|The Old South, July 2010.|
Time quells a lot of memories – but not all of them. I can quite clearly remember my first week in Russellville as a student at Arkansas Tech University. First time I lived away from home. I learned a lot of things very quickly. I learned that at night you could see stars from the center of campus; that there was little to no insulation on the outside of my room at Roush Hall; that driving up Mount Nebo with its little tight hairpin turns was a lot of fun… and that you really only had two options for sitting down and eating overnight in town – the Waffle House or The Old South.
|I spent way too much time in this booth.|
|Of course, there's pie.|
See, The Old South was about 45 years old about the time I was looking at 20. In my late teens I didn't really comprehend the value of the sleek Art Deco styling, the time capsule that the place had become for the last remnants of the great Route 64… maybe not of cultural importance to the level of Route 66 but certainly a byway of significance in the way this part of the country unfolded in the middle part of the 20th century.
|A postcard from the original Old South in Fort Smith. |
(Fort Smith Historical Society)
|Note the rounded windows, part of the original design.|
|The front of the restaurant has a similar set-up to that of|
a classic Steamliner diner.
|Evening at The Old South in May 2008. Note the neon.|
The Russellville location, though, started quick and has endured for the ages. The last week of March, 1947, Stell delivered on a contract to Woody Mays (owner of Woody’s Classic Inn and Coffee Shop; the motel still operates today, though the coffee shop is long gone) and had the location built in just six days. It opened on April 4th, 1947 on the outskirts of town.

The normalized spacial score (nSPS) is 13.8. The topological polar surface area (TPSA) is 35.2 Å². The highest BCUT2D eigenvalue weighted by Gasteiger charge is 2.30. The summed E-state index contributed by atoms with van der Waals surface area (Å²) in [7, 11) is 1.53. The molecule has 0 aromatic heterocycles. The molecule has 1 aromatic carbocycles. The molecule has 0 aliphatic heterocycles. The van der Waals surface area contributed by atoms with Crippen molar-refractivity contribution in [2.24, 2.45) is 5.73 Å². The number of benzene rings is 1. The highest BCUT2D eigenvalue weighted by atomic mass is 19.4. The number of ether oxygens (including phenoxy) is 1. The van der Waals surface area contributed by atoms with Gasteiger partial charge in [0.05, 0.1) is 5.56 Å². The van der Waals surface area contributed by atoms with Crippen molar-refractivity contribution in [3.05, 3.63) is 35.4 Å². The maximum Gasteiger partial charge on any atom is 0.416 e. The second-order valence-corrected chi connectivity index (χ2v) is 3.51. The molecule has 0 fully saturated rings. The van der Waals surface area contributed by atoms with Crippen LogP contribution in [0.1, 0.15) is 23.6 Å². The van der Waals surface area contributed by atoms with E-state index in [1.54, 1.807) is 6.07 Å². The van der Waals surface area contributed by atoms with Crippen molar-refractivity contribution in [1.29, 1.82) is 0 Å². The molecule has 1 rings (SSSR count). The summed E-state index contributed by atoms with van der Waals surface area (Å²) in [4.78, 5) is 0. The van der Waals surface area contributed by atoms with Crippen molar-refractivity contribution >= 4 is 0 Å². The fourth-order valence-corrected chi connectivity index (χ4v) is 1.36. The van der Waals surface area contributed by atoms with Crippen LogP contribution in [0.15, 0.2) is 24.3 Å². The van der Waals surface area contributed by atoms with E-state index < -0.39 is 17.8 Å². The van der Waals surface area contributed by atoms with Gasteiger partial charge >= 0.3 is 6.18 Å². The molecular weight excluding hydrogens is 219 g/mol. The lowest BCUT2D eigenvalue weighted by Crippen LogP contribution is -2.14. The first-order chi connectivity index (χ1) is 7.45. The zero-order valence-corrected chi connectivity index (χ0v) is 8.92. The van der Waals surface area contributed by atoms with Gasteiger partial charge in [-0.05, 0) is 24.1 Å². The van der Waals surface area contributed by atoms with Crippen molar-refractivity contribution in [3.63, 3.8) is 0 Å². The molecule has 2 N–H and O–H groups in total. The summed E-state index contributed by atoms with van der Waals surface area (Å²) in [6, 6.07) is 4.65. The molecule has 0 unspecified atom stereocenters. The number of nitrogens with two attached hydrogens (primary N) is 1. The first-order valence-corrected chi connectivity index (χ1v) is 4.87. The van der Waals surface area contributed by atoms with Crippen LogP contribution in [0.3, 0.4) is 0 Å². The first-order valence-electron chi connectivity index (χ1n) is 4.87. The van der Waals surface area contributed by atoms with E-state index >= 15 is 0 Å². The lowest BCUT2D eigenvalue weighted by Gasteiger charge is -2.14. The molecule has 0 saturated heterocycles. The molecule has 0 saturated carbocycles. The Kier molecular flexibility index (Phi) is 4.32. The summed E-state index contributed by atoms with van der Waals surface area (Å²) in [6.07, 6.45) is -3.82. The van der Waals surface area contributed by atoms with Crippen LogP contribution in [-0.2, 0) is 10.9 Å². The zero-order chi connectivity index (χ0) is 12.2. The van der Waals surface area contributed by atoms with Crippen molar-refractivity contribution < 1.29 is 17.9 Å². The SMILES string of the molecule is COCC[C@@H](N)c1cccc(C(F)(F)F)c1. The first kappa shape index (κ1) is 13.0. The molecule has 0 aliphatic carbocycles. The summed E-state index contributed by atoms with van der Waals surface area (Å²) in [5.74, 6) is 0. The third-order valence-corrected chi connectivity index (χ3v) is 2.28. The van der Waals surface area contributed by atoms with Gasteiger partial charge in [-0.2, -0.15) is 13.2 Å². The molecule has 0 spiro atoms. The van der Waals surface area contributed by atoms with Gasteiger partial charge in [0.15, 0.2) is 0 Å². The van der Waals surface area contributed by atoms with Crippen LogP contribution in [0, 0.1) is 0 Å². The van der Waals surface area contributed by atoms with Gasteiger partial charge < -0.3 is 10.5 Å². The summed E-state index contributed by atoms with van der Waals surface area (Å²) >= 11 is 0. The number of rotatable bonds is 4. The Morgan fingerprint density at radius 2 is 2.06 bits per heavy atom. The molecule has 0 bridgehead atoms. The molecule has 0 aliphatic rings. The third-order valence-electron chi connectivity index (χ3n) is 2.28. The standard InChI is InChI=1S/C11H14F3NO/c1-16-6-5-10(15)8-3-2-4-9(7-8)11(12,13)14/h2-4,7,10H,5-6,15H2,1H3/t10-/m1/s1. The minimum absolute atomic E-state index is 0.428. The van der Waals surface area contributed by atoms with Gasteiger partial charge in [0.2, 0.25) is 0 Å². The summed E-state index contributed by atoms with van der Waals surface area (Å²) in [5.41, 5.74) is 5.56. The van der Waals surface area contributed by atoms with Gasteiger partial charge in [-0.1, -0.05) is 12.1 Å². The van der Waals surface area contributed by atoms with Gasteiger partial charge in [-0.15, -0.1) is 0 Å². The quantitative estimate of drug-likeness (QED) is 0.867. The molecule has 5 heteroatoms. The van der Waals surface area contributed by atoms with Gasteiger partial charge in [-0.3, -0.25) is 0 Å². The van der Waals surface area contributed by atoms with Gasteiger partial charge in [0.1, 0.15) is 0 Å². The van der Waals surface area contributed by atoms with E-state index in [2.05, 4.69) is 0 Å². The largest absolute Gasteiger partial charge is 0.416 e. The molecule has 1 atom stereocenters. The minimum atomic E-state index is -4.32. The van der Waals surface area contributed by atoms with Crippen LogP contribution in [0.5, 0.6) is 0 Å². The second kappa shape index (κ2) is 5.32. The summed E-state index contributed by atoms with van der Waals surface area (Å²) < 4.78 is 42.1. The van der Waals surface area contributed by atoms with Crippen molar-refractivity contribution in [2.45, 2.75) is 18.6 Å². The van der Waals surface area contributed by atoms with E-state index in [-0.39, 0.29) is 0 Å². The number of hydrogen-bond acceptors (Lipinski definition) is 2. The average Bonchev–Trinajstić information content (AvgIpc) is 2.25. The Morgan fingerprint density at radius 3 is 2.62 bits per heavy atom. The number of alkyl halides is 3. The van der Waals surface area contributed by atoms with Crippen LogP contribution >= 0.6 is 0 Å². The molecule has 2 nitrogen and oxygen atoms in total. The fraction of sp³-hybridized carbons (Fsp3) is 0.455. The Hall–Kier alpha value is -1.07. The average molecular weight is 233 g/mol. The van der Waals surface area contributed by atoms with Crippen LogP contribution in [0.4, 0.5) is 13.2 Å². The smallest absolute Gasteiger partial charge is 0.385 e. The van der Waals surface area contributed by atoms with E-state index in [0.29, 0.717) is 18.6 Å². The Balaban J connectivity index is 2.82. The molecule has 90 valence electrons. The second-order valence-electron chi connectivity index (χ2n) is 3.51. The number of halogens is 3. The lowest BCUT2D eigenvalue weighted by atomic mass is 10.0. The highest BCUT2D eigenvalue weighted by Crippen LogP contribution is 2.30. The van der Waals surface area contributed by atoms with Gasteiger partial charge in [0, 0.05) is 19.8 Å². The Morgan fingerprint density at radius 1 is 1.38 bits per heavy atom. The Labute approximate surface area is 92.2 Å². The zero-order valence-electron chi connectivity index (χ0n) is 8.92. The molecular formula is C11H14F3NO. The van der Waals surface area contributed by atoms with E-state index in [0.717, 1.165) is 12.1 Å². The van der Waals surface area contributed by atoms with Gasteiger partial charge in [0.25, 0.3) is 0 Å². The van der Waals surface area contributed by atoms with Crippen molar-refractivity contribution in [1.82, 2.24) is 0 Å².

|Lettuce and carrot salad, hot roll and crackers with butter.|
I’m rambling. You can read more about the history over on the Arkansas Historic Preservation Program website.
|The restaurant's "famous" fried chicken.|
But it was. It didn't take me long after graduation and a whirlwind few months that sat me down in Jonesboro at my first TV job in 1995 for me to realize I missed the place. I missed Russellville as a whole. When we’d go back (my ex-husband’s father lived there) I’d wistfully gawk as we drove on by. He wasn't a fan.
Me? It’d take me time to make a real return – and by that point it was May of 2008 and I was pregnant and craving fried chicken… and it was as it always was, crisply and heavily battered, greasy and served with that eponymous salad that wasn't much more than lettuce and carrot shreds. Comfort food.
|Corned beef in a can for breakfast.|
But I digress.
The place nearly ceased to exist altogether this past April, shut down for non-payment of taxes. But Russellville? Well, folks around town have ties to this place, this old section of Americana. And they banded together and held a city-wide yard sale and paid the taxes. And it’s open again.
|Homemade biscuits and cream gravy.|
One more note. Next time I go back I will order the fried pickles and photograph them. The Old South actually holds Austin "Fatman" Burnell's original fried pickle recipe. Burnell created the Arkansas original back in the 1950s at the Duchess Drive-In in nearby Atkins.